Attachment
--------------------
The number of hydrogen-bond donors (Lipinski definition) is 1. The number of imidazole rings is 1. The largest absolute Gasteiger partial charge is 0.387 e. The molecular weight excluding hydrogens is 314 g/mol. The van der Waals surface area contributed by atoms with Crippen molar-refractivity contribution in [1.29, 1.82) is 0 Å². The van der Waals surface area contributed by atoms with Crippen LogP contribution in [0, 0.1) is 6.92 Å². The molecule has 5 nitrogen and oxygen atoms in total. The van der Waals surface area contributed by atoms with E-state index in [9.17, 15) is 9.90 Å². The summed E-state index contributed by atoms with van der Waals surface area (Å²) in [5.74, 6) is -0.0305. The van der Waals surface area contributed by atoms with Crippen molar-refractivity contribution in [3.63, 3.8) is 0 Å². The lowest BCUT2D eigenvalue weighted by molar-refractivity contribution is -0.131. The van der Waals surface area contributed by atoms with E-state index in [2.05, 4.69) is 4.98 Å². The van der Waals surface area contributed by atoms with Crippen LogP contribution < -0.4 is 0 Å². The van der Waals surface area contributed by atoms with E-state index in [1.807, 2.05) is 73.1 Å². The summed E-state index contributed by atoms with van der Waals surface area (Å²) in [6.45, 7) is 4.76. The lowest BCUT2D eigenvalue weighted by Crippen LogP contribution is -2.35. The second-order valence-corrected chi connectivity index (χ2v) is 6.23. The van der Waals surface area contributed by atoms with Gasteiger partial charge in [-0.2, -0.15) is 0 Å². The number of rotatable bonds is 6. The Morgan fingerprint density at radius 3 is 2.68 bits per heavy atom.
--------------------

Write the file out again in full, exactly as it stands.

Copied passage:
The number of hydrogen-bond donors (Lipinski definition) is 1. The number of imidazole rings is 1. The largest absolute Gasteiger partial charge is 0.387 e. The molecular weight excluding hydrogens is 314 g/mol. The van der Waals surface area contributed by atoms with Crippen molar-refractivity contribution in [1.29, 1.82) is 0 Å². The van der Waals surface area contributed by atoms with Crippen LogP contribution in [0, 0.1) is 6.92 Å². The molecule has 5 nitrogen and oxygen atoms in total. The van der Waals surface area contributed by atoms with E-state index in [9.17, 15) is 9.90 Å². The summed E-state index contributed by atoms with van der Waals surface area (Å²) in [5.74, 6) is -0.0305. The van der Waals surface area contributed by atoms with Crippen molar-refractivity contribution in [3.63, 3.8) is 0 Å². The lowest BCUT2D eigenvalue weighted by molar-refractivity contribution is -0.131. The van der Waals surface area contributed by atoms with E-state index in [2.05, 4.69) is 4.98 Å². The van der Waals surface area contributed by atoms with Crippen LogP contribution < -0.4 is 0 Å². The van der Waals surface area contributed by atoms with E-state index in [1.807, 2.05) is 73.1 Å². The summed E-state index contributed by atoms with van der Waals surface area (Å²) in [6.45, 7) is 4.76. The lowest BCUT2D eigenvalue weighted by Crippen LogP contribution is -2.35. The second-order valence-corrected chi connectivity index (χ2v) is 6.23. The van der Waals surface area contributed by atoms with Gasteiger partial charge in [-0.2, -0.15) is 0 Å². The number of rotatable bonds is 6. The Morgan fingerprint density at radius 3 is 2.68 bits per heavy atom.